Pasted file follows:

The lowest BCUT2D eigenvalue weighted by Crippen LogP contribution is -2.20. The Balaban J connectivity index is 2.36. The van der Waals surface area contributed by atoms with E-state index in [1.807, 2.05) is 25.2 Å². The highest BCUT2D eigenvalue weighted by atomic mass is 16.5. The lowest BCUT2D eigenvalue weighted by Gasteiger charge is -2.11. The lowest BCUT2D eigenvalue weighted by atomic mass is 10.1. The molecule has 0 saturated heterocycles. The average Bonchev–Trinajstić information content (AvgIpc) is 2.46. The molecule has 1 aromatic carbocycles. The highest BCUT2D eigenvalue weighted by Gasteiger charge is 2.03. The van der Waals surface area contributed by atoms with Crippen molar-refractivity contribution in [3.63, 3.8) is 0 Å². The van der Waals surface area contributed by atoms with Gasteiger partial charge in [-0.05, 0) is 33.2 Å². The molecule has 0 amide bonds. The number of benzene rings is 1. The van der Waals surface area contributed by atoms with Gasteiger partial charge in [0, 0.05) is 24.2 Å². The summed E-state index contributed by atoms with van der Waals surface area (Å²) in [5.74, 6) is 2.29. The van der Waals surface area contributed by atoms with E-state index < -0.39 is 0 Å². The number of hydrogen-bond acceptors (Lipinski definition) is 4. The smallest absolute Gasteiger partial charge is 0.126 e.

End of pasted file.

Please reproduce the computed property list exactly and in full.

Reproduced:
The lowest BCUT2D eigenvalue weighted by Crippen LogP contribution is -2.20. The Balaban J connectivity index is 2.36. The van der Waals surface area contributed by atoms with E-state index in [1.807, 2.05) is 25.2 Å². The highest BCUT2D eigenvalue weighted by atomic mass is 16.5. The lowest BCUT2D eigenvalue weighted by Gasteiger charge is -2.11. The lowest BCUT2D eigenvalue weighted by atomic mass is 10.1. The molecule has 0 saturated heterocycles. The average Bonchev–Trinajstić information content (AvgIpc) is 2.46. The molecule has 1 aromatic carbocycles. The highest BCUT2D eigenvalue weighted by Gasteiger charge is 2.03. The van der Waals surface area contributed by atoms with Crippen molar-refractivity contribution in [3.63, 3.8) is 0 Å². The van der Waals surface area contributed by atoms with Gasteiger partial charge in [-0.05, 0) is 33.2 Å². The molecule has 0 amide bonds. The number of benzene rings is 1. The van der Waals surface area contributed by atoms with Gasteiger partial charge in [0, 0.05) is 24.2 Å². The summed E-state index contributed by atoms with van der Waals surface area (Å²) in [5.74, 6) is 2.29. The van der Waals surface area contributed by atoms with E-state index < -0.39 is 0 Å². The number of hydrogen-bond acceptors (Lipinski definition) is 4. The smallest absolute Gasteiger partial charge is 0.126 e.